Leonardo Ariel Carrió Cataldi
Iberian Science “made in Veneto?": New Worlds and Renaissance traditions in the Iberian Peninsula
Leonardo Ariel Carrió Cataldi received a PhD in History from L'École des hautes études en sciences sociales (EHESS) and the Scuola Normale Superiore (SNS) jointly through the European doctoral programme ‘Europe and the Invention of Modernity.’ His dissertation dealt with early modern cosmography and its relationship to different conceptions of time in the framework of the Iberian monarchies. His research focuses on the early modern Portuguese and Spanish empires through the lens of the history of science and technology. He has taught at various institutions, and has been a fellow at the John Carter Brown Library, the Centre Alexandre-Koyré (EHES-CNRS, Paris), and the European University Institute.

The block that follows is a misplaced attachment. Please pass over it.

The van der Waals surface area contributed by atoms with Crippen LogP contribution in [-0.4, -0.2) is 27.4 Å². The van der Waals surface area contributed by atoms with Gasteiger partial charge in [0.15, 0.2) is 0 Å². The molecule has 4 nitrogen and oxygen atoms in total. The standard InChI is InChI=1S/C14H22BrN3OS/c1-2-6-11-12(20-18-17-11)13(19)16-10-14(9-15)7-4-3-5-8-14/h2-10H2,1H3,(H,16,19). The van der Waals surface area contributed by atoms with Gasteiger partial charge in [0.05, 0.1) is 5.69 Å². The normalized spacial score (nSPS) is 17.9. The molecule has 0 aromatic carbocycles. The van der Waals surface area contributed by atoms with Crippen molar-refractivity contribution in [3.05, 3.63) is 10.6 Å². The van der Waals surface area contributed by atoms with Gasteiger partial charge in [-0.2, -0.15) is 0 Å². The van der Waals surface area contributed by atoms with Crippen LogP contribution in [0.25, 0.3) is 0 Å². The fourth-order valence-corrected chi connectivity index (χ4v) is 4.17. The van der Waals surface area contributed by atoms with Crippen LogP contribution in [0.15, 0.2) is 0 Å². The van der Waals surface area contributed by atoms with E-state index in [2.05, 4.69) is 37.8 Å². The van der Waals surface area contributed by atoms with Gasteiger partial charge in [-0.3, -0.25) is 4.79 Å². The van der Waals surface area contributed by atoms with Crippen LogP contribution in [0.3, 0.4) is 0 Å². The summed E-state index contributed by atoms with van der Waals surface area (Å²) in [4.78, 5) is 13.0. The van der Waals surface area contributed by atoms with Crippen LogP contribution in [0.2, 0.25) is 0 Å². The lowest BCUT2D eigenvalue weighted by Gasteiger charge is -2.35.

In historical scholarship, the Spanish ‘discovery’ of the Americas and the Portuguese ‘discovery’ of a route to the Indian Ocean, both in the 1490s, are often presented as a moment of epistemic crisis. This interpretation, rooted in a supposed clash between ‘Ancients’ (the Greek and Roman writers of classical antiquity) and ‘Moderns’ (voyagers, astronomers, and others exploring ‘New Worlds’), obscures a vital form of knowledge circulation in the early modern Mediterranean: the transmission of neo-Platonic and Aristotelian ideas from Northern Italy to Iberian centers of cosmography and mathematics. Drawing upon methodological and theoretical tools of history of science, intellectual history, and the history of the book, this project explores how different important Iberian libraries were assembled, and traces the circulation of key books and their impact on the writing of cosmographical and mathematical treatises in Iberia between the middle of the sixteenth century and the beginning of the seventeenth century. It uses cases to evaluate how, in a moment of epistemological challenges caused by the discoveries of the New World, Iberian cosmographers and mathematicians integrated different traditions of the Renaissance in their texts and the physical spaces of their libraries.